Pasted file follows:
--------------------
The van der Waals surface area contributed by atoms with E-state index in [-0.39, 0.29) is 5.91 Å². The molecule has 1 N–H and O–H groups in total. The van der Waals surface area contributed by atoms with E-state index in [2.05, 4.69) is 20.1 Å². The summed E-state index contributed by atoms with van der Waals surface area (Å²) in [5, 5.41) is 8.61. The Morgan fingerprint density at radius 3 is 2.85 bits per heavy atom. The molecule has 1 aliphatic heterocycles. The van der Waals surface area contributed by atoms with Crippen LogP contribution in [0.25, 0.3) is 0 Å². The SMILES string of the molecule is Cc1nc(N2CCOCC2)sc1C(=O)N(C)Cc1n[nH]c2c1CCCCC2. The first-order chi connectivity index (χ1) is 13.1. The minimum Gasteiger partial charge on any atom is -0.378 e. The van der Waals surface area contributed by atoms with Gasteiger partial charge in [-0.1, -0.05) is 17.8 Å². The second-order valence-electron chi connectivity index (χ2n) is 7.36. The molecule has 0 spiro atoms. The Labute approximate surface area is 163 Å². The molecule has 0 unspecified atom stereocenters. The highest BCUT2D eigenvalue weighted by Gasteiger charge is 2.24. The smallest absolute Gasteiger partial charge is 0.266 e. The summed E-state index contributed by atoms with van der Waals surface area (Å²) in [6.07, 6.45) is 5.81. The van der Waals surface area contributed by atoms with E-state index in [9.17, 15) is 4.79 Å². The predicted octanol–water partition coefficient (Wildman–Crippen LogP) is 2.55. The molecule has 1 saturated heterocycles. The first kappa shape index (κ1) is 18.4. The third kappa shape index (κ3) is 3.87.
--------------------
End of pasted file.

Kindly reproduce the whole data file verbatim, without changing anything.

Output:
The van der Waals surface area contributed by atoms with E-state index in [-0.39, 0.29) is 5.91 Å². The molecule has 1 N–H and O–H groups in total. The van der Waals surface area contributed by atoms with E-state index in [2.05, 4.69) is 20.1 Å². The summed E-state index contributed by atoms with van der Waals surface area (Å²) in [5, 5.41) is 8.61. The Morgan fingerprint density at radius 3 is 2.85 bits per heavy atom. The molecule has 1 aliphatic heterocycles. The van der Waals surface area contributed by atoms with Crippen LogP contribution in [0.25, 0.3) is 0 Å². The SMILES string of the molecule is Cc1nc(N2CCOCC2)sc1C(=O)N(C)Cc1n[nH]c2c1CCCCC2. The first-order chi connectivity index (χ1) is 13.1. The minimum Gasteiger partial charge on any atom is -0.378 e. The van der Waals surface area contributed by atoms with Gasteiger partial charge in [-0.1, -0.05) is 17.8 Å². The second-order valence-electron chi connectivity index (χ2n) is 7.36. The molecule has 0 spiro atoms. The Labute approximate surface area is 163 Å². The molecule has 0 unspecified atom stereocenters. The highest BCUT2D eigenvalue weighted by Gasteiger charge is 2.24. The smallest absolute Gasteiger partial charge is 0.266 e. The summed E-state index contributed by atoms with van der Waals surface area (Å²) in [6.07, 6.45) is 5.81. The van der Waals surface area contributed by atoms with E-state index in [9.17, 15) is 4.79 Å². The predicted octanol–water partition coefficient (Wildman–Crippen LogP) is 2.55. The molecule has 1 saturated heterocycles. The first kappa shape index (κ1) is 18.4. The third kappa shape index (κ3) is 3.87.